An exempt employee is an employee who is considered to be exempt or excused from overtime pay requirements. The Fair Labor Standards Act (“FLSA”) sets the guidelines for overtime pay requirements. Generally speaking, when an employer permits or requires an employee to work overtime, they are obligated to pay the employee for their overtime work. Employees who fall under the FLSA must receive overtime pay for hours worked in excess of forty hours. The FLSA does not require overtime pay for hours worked on weekends or holidays.

Exempt status focuses on the duties and responsibilities of that employee. Although the definition may vary by jurisdiction, an employee is generally considered to be exempt if they have more responsibilities than the average employee. An employee may also be considered exempt if they perform tasks that are more managerial in nature.

Because the FLSA does not place limits on the amount of time that an employer is allowed to require an exempt employee to work, such employees are exempt from being paid overtime. This is because it is assumed that the employee is working independently, and as such has more discretion in the execution of their tasks. An example of this would be how if the employee is involved in hiring and firing duties, they will likely be classified as exempt.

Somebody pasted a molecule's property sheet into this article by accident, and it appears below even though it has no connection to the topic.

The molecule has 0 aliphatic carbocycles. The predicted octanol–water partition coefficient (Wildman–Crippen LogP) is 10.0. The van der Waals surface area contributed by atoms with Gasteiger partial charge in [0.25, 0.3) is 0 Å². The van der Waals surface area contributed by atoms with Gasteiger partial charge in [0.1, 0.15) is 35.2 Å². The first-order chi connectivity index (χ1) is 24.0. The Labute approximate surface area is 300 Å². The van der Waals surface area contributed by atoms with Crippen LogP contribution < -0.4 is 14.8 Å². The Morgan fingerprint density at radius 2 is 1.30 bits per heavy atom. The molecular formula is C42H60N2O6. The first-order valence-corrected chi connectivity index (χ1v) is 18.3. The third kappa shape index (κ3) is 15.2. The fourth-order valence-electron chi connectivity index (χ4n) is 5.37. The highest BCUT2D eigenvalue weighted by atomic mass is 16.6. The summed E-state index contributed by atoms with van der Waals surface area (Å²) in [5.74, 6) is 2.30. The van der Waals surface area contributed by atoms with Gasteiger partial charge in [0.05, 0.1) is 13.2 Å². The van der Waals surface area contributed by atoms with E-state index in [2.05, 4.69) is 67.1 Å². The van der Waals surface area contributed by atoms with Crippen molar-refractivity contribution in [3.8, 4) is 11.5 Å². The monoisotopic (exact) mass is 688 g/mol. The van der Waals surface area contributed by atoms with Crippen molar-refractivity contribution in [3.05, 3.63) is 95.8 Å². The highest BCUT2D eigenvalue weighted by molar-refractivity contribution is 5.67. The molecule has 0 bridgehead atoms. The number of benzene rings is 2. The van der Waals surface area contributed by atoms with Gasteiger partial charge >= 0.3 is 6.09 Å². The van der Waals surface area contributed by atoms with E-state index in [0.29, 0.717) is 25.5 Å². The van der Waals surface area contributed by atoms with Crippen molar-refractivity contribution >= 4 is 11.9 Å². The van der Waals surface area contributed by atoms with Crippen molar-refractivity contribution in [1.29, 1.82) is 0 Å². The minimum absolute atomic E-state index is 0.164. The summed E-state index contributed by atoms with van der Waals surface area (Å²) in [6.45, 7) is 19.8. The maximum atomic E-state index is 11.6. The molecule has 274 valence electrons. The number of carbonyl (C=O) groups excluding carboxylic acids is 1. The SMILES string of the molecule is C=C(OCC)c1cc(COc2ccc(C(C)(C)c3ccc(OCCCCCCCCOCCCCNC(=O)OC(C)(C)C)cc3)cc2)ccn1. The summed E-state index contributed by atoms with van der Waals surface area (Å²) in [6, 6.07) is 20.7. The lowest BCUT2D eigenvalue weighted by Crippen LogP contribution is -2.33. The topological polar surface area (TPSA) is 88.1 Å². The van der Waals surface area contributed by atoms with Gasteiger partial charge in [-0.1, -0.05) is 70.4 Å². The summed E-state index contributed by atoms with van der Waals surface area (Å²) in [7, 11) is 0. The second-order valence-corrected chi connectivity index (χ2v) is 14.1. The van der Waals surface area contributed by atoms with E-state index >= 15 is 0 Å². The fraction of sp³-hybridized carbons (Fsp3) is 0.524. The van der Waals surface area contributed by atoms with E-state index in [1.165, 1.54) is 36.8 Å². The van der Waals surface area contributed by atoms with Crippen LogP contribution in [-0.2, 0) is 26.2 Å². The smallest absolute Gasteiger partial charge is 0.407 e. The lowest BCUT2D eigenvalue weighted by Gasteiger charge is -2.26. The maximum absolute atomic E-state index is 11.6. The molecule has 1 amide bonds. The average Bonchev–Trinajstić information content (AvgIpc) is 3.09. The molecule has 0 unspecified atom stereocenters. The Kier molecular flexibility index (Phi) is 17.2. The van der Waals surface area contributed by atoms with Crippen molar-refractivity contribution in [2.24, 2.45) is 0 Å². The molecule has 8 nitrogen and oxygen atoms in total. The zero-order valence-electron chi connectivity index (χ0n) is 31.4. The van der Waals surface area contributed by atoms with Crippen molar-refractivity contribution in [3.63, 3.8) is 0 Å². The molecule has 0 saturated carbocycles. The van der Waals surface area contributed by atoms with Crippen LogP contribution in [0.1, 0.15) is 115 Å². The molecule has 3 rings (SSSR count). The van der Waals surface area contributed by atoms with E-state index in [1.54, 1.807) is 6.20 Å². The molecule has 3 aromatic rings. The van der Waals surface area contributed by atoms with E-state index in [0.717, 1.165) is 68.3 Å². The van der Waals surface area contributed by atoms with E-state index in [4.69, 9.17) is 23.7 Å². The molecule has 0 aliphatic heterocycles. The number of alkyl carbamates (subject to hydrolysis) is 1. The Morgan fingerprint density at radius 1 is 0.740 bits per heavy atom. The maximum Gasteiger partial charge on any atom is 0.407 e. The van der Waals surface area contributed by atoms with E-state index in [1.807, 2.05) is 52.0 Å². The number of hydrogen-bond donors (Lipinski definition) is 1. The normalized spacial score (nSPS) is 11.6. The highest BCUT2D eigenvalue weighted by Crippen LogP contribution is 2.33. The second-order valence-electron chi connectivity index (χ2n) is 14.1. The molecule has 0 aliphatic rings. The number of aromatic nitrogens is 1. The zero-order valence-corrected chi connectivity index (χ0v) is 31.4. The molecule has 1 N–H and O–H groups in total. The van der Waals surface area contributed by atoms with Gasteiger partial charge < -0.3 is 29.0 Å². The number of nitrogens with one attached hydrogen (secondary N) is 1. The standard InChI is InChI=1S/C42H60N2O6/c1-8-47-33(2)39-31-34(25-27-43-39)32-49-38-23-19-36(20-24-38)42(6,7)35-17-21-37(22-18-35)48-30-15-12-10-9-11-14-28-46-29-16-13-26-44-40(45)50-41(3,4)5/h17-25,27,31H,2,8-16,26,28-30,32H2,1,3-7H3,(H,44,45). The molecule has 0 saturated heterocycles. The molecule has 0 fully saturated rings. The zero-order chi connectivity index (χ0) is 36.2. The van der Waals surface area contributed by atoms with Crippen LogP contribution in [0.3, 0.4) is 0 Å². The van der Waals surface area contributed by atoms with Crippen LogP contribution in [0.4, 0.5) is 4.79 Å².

Certain categories of workers are automatically listed as exempt. This could include:

  • Administrative personnel;
  • Executives;
  • Highly skilled workers; and
  • Licensed professionals, such as doctors and engineers.

According to California law, an exempt employee is defined as someone whose job is not considered to be subject to one or more sets of wage and hour laws. In order to determine whether a California employee is exempt, there are three requirements which must be met in most circumstances: